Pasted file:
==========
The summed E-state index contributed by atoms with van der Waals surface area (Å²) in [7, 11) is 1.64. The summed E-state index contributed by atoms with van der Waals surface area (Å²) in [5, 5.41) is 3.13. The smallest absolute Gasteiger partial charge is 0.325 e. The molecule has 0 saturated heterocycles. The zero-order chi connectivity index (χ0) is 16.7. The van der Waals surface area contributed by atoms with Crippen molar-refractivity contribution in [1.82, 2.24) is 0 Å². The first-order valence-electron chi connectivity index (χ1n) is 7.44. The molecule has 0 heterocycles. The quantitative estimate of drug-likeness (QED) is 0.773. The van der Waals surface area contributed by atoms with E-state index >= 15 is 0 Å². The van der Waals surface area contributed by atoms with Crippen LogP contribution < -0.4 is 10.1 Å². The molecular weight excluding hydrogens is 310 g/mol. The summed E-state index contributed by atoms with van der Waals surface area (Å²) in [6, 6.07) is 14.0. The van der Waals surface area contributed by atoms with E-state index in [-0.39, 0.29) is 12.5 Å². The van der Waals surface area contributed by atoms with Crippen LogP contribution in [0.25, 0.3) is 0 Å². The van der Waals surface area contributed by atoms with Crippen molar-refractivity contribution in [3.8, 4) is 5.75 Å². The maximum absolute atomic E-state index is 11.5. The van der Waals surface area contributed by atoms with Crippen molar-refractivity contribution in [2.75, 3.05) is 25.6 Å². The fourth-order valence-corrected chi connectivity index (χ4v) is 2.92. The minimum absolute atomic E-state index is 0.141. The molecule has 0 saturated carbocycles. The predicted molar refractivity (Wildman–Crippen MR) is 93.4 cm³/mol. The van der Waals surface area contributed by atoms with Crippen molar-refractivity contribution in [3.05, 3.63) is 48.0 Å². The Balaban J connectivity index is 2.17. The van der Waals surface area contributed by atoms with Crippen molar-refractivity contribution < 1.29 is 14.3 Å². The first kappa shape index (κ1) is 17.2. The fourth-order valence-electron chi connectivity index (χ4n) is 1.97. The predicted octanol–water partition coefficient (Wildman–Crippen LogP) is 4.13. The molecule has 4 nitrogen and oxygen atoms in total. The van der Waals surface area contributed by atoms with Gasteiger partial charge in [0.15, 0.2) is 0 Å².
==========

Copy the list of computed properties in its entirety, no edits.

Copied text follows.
The summed E-state index contributed by atoms with van der Waals surface area (Å²) in [7, 11) is 1.64. The summed E-state index contributed by atoms with van der Waals surface area (Å²) in [5, 5.41) is 3.13. The smallest absolute Gasteiger partial charge is 0.325 e. The molecule has 0 saturated heterocycles. The zero-order chi connectivity index (χ0) is 16.7. The van der Waals surface area contributed by atoms with Crippen molar-refractivity contribution in [1.82, 2.24) is 0 Å². The first-order valence-electron chi connectivity index (χ1n) is 7.44. The molecule has 0 heterocycles. The quantitative estimate of drug-likeness (QED) is 0.773. The van der Waals surface area contributed by atoms with E-state index >= 15 is 0 Å². The van der Waals surface area contributed by atoms with Crippen LogP contribution < -0.4 is 10.1 Å². The molecular weight excluding hydrogens is 310 g/mol. The summed E-state index contributed by atoms with van der Waals surface area (Å²) in [6, 6.07) is 14.0. The van der Waals surface area contributed by atoms with E-state index in [-0.39, 0.29) is 12.5 Å². The van der Waals surface area contributed by atoms with Crippen LogP contribution in [0.25, 0.3) is 0 Å². The van der Waals surface area contributed by atoms with Crippen molar-refractivity contribution in [3.8, 4) is 5.75 Å². The maximum absolute atomic E-state index is 11.5. The van der Waals surface area contributed by atoms with Crippen molar-refractivity contribution in [2.75, 3.05) is 25.6 Å². The fourth-order valence-corrected chi connectivity index (χ4v) is 2.92. The minimum absolute atomic E-state index is 0.141. The molecule has 0 saturated carbocycles. The predicted molar refractivity (Wildman–Crippen MR) is 93.4 cm³/mol. The van der Waals surface area contributed by atoms with Crippen molar-refractivity contribution in [3.05, 3.63) is 48.0 Å². The Balaban J connectivity index is 2.17. The van der Waals surface area contributed by atoms with Crippen molar-refractivity contribution < 1.29 is 14.3 Å². The first kappa shape index (κ1) is 17.2. The fourth-order valence-electron chi connectivity index (χ4n) is 1.97. The predicted octanol–water partition coefficient (Wildman–Crippen LogP) is 4.13. The molecule has 4 nitrogen and oxygen atoms in total. The van der Waals surface area contributed by atoms with Gasteiger partial charge in [0.15, 0.2) is 0 Å².